The ‘secret’ to a positive parent-child bond has its roots in communication. How you communicate can determine the quality of your relationship with your child. Done properly, it can lead to a positive and satisfying relationship. However, harmful or destructive communication can poison your relationship with him as it can make him feel small, insignificant and disempowered, leading to feelings of inadequacy and affecting future performance.

An important concept to have in mind is to “speak with” your child, not “speak at” him. When you speak with him, he is likely to be an active contributor to the conversation, versus speaking at him, where he contributes little or nothing to the conversation. Just like adults, children need to be acknowledged and empowered too. Being able to contribute makes him feel useful and empowered because he is allowed to make choices.

Communication required

Children between 7-12 years old start developing the ability for logical thinking and start exhibiting adult-like thought patterns, which includes the ability to see things with more depth and prospective.

This is also the time when children begin to develop significant relationships with his peers. Though still important as a parent, your influence and authority starts to wane at this stage. This is also the point where your child’s self-esteem and self-confidence become more susceptible to how he believes those outside will perceive him. It is a good time to encourage him to be better aware of their abilities and also how he is responsible for them, by acknowledging him when he demonstrates any sign of success and accountability.

What to focus on

You can encourage and nurture his communication skills using positive feedback. Some of the basics include:

  • Setting aside time to talk: When you take him for an outing, as you drive him to school, or doing the dishes together. Be curious, show interest, and pay close attention to what he is telling you and be prepared to spend a little longer conversing, especially if he has something to get off his chest.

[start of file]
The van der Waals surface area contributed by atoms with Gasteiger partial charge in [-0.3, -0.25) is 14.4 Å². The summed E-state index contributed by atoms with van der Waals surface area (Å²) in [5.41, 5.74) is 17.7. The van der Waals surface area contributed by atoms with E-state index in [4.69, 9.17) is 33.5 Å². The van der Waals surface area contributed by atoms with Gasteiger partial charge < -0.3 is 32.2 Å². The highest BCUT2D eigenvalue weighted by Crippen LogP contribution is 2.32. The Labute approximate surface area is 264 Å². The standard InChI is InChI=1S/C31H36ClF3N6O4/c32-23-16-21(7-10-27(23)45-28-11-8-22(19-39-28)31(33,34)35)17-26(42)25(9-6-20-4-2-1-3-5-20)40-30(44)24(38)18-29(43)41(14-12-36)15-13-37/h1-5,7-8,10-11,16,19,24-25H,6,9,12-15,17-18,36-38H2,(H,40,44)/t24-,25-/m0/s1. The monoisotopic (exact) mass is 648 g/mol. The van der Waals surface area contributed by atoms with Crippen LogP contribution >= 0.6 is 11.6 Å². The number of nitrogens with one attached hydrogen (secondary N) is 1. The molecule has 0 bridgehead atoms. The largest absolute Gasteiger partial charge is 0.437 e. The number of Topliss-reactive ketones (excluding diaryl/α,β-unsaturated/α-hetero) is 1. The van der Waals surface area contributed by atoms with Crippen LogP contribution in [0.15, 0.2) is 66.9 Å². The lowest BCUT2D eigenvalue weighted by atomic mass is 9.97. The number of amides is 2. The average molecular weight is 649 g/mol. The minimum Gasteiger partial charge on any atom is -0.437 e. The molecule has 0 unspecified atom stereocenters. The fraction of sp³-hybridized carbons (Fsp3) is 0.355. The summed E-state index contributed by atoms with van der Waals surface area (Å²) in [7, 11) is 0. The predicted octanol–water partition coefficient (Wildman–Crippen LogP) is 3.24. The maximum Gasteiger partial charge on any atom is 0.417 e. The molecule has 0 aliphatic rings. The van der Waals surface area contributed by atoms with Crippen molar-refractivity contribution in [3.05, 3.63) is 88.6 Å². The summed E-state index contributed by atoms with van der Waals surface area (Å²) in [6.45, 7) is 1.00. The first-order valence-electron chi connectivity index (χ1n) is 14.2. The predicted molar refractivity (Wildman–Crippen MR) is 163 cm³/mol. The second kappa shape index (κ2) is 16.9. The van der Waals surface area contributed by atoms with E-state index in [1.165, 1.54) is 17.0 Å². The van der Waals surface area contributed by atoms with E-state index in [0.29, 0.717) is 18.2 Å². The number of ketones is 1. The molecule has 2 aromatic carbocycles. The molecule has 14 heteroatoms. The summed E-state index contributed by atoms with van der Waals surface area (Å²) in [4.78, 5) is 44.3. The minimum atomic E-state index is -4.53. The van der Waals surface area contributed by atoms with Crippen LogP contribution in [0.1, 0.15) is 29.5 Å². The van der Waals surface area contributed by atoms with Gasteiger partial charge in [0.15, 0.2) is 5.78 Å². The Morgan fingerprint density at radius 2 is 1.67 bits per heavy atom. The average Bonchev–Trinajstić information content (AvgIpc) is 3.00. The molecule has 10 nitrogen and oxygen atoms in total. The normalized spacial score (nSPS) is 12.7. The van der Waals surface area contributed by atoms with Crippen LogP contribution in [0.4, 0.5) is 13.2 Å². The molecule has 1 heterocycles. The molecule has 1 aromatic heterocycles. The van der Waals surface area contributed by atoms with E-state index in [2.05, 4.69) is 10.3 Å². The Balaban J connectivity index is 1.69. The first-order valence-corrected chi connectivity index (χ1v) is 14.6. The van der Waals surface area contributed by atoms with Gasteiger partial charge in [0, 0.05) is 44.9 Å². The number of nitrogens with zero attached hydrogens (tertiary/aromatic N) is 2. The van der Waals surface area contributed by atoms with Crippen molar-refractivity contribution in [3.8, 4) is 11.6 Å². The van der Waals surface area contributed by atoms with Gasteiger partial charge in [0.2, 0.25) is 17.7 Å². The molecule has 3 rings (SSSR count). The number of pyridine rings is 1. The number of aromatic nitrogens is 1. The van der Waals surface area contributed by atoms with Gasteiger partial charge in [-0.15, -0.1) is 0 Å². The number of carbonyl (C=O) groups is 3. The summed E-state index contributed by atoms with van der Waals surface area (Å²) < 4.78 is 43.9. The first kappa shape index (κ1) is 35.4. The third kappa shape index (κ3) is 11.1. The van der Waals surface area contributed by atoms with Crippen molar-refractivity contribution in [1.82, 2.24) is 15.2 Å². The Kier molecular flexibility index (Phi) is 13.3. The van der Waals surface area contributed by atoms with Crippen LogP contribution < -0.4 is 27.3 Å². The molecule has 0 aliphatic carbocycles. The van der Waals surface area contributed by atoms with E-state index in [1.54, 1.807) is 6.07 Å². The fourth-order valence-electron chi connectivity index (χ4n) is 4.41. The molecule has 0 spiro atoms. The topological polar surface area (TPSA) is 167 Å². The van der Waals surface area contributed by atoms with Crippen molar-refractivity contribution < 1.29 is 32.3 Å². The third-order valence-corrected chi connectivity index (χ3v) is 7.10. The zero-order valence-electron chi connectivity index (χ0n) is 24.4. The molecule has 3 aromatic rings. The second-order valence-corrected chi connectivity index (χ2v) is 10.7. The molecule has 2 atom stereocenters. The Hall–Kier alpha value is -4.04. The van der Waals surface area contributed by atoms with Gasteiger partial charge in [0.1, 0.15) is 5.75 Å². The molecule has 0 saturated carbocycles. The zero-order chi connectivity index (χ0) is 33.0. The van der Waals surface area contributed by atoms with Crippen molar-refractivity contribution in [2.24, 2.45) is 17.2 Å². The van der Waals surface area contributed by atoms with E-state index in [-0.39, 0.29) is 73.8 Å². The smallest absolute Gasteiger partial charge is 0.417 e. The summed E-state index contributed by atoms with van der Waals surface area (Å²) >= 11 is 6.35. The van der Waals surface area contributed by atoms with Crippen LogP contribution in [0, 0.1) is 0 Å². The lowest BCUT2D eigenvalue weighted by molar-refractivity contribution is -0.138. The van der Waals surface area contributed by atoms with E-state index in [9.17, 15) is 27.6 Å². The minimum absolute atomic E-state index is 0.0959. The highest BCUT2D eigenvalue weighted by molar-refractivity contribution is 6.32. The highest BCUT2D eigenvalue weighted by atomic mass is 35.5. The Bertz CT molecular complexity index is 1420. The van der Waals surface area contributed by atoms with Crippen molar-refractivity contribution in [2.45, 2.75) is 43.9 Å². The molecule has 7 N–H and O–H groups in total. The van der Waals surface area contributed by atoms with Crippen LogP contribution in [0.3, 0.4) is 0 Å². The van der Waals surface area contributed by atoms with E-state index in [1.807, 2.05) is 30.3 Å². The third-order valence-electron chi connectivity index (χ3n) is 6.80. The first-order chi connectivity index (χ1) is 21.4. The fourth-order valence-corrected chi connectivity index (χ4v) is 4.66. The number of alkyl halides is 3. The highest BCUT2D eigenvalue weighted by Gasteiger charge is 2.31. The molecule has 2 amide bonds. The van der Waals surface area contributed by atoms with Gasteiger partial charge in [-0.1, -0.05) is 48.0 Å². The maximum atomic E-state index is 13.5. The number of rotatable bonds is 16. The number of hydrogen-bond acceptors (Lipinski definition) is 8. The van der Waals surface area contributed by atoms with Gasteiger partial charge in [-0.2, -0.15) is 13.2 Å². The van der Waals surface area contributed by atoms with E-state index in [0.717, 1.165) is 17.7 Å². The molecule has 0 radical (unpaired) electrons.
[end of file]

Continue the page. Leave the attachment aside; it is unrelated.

• Being open and patient with emotions: Be free to identify and name his emotions, e.g. anger, frustration or excitement. This can help him be more aware of, and to learn to manage them. Children look to adults to learn how to manage emotions. It is very important to acknowledge emotions in your children, rather than to tell them to ignore or reject them. We often encourage positive emotions but reject negative ones. What he feels is natural, so acknowledging his emotions helps to normalise them and allows him to feel accepted. If you feel disappointed with him, you may express how you feel and talk about how you can address it together with him, but avoid blaming him for feeling what he feels.
  • Observe body language: Be aware of your own body language – using contrasting body language when speaking with him can create confusion. Their body language should also give you an indication of their state of mind, so be observant during conversations. Acknowledge how they might be feeling and ask if you are unsure. Children can see if you are upset, so acknowledge your own feelings in front of them. Hiding them only affects mutual trust.
  • Discussing concerns together: The objective of parenting is to guide children toward independent functioning. So if at any time he comes to you with problems, instead of solving it for him right away, explore how he might take steps to find solutions. Let him talk and listen first, then ask questions. A good one to ask is “What options have you considered?” It is entirely possible that he already knows how to solve it but simply lacks confidence that it is right. Where needed, you may model the next step or to suggest a few options for him to think about and try. It’s important to show that you will support him and accept his options, even if you feel they may not be the best. Children also need to learn from mistakes and how to manage mistakes.